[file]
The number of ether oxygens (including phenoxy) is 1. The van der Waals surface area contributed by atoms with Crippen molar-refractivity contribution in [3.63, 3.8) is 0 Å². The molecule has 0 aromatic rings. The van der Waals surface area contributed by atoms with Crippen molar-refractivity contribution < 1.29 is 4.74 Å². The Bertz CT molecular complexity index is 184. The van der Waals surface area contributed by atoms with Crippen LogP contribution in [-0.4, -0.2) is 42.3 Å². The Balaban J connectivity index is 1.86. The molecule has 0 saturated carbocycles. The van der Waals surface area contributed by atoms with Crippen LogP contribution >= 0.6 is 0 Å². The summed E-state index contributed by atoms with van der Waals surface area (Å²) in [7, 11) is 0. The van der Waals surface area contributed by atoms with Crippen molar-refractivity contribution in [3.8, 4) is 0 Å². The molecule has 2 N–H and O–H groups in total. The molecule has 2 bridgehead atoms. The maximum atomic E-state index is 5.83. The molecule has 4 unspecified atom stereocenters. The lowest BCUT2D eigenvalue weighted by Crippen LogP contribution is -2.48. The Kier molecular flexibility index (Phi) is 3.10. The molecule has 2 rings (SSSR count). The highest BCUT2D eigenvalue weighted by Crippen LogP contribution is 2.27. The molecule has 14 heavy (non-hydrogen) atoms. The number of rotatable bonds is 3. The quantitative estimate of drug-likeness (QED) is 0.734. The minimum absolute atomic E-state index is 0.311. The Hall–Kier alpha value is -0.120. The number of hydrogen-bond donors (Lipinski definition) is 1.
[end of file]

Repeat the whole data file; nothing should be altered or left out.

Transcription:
The number of ether oxygens (including phenoxy) is 1. The van der Waals surface area contributed by atoms with Crippen molar-refractivity contribution in [3.63, 3.8) is 0 Å². The molecule has 0 aromatic rings. The van der Waals surface area contributed by atoms with Crippen molar-refractivity contribution < 1.29 is 4.74 Å². The Bertz CT molecular complexity index is 184. The van der Waals surface area contributed by atoms with Crippen LogP contribution in [-0.4, -0.2) is 42.3 Å². The Balaban J connectivity index is 1.86. The molecule has 0 saturated carbocycles. The van der Waals surface area contributed by atoms with Crippen LogP contribution >= 0.6 is 0 Å². The summed E-state index contributed by atoms with van der Waals surface area (Å²) in [7, 11) is 0. The van der Waals surface area contributed by atoms with Crippen molar-refractivity contribution in [3.8, 4) is 0 Å². The molecule has 2 N–H and O–H groups in total. The molecule has 2 bridgehead atoms. The maximum atomic E-state index is 5.83. The molecule has 4 unspecified atom stereocenters. The lowest BCUT2D eigenvalue weighted by Crippen LogP contribution is -2.48. The Kier molecular flexibility index (Phi) is 3.10. The molecule has 2 rings (SSSR count). The highest BCUT2D eigenvalue weighted by Crippen LogP contribution is 2.27. The molecule has 14 heavy (non-hydrogen) atoms. The number of rotatable bonds is 3. The quantitative estimate of drug-likeness (QED) is 0.734. The minimum absolute atomic E-state index is 0.311. The Hall–Kier alpha value is -0.120. The number of hydrogen-bond donors (Lipinski definition) is 1.